Why Yaji & Ripples in Africa partnered to create sustainable supply chains for West African Spices
Ripples in Africa is a nonprofit initiative that invests in women-run farms in west africa. Yaji is a B corp designed to source and sell the spices they grow to the African diaspora around the globe. Anne Toba is the CEO and founder of both. Here is how it all started…
In 2005 Anne formed Ripples to help BME (Black, minority ethnic) women in the UK escape domestic violence. In 2011 she returned to her Nigerian home country and asked the women there how she could help them. “And in all the interviews” she said ” I got the same answer: [They] would want to be able to feed their children, send their kids to school and save [money] so that when their kids are sick, they’re able to afford medical services.”
The Ripples farm model was then born, placing women in groups of 10, allowing them to support each other in business, farming and childcare. “They serve as a support network for each other, and they feel they build very, very strong bonds,” Toba explained.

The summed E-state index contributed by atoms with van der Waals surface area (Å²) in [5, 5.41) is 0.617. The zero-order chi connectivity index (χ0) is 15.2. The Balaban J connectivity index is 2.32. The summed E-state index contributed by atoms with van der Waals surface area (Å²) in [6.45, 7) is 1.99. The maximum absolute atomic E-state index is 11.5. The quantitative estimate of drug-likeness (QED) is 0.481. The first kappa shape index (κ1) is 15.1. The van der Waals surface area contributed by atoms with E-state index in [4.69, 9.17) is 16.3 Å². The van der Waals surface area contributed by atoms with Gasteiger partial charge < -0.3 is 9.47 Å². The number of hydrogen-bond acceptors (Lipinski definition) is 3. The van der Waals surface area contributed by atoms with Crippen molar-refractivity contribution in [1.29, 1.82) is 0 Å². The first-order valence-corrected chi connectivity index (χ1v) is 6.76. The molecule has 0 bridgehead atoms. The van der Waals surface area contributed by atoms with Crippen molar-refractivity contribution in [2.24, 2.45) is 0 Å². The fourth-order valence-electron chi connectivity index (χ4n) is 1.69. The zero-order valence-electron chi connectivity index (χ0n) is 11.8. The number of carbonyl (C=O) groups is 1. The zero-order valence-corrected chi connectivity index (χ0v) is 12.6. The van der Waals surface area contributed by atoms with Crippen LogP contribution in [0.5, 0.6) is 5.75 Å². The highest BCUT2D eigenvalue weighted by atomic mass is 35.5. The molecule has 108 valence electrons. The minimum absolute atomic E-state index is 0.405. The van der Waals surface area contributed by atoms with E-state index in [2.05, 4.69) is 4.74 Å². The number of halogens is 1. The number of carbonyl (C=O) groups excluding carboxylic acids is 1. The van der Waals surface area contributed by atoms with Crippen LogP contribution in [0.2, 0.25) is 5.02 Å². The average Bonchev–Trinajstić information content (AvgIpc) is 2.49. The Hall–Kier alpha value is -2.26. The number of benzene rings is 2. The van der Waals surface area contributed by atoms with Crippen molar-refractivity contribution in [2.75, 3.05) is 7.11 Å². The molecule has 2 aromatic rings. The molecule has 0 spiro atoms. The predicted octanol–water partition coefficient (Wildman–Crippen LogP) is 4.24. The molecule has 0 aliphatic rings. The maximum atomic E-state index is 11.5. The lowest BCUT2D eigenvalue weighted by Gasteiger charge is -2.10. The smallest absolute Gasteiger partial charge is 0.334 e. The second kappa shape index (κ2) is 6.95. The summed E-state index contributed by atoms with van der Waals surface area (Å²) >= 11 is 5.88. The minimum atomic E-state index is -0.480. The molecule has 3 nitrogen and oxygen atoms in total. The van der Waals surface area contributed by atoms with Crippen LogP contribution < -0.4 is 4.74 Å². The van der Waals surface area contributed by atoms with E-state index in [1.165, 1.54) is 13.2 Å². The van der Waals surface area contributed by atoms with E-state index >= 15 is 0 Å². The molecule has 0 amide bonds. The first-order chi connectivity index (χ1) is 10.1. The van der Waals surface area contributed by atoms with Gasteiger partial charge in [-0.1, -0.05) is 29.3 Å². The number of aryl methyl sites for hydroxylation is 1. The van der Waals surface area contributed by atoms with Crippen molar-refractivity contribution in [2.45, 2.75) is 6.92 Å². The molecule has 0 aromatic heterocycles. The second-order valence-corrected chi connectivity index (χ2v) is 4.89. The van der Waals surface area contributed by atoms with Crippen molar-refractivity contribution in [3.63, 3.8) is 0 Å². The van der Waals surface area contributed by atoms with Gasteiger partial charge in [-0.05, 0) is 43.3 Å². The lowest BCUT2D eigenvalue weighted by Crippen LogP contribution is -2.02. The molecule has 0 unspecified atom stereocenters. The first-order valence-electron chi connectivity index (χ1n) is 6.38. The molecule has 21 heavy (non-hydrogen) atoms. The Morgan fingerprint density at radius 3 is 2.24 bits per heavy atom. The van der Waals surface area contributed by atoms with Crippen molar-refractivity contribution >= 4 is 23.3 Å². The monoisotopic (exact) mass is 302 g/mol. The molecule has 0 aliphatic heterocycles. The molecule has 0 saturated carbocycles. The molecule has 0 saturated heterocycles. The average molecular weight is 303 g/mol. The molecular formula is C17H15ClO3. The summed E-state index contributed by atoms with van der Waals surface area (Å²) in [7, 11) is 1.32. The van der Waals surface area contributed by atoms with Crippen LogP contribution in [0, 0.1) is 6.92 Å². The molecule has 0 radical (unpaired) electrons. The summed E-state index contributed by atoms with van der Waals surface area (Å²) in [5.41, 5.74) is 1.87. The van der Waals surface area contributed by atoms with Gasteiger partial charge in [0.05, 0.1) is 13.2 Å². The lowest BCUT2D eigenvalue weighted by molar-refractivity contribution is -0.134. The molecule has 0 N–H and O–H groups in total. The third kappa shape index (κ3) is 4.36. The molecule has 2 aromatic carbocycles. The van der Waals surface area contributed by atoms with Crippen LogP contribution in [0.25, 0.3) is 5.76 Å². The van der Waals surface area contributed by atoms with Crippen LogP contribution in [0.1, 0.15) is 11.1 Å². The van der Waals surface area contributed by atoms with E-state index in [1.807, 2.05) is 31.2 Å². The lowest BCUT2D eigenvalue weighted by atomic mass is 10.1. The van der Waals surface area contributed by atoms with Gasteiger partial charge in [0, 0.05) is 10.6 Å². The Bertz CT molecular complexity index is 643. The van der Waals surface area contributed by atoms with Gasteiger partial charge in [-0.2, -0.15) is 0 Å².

The crops grown by the women include vegetables, grains and tubers to help supply food for their families and communities. “But then … we also pay a lot of attention to their ability to also sell their products, so they grow both food crops and cash crops,” she said. Some of the cash crops grown by the women include moringa, baobab, scotch bonnet, and spices like hibiscus and grains of paradise.
As trends for West African flavors started to emerge in the United States, Anne saw the potential to create the first ever direct from farm supply chain from Nigeria to the US. And thus Yaji spice was born.
“It’s not just about buying the spices,” Toba said, “but being interested in the women that we’re helping and telling stories about west african culture through food and community.”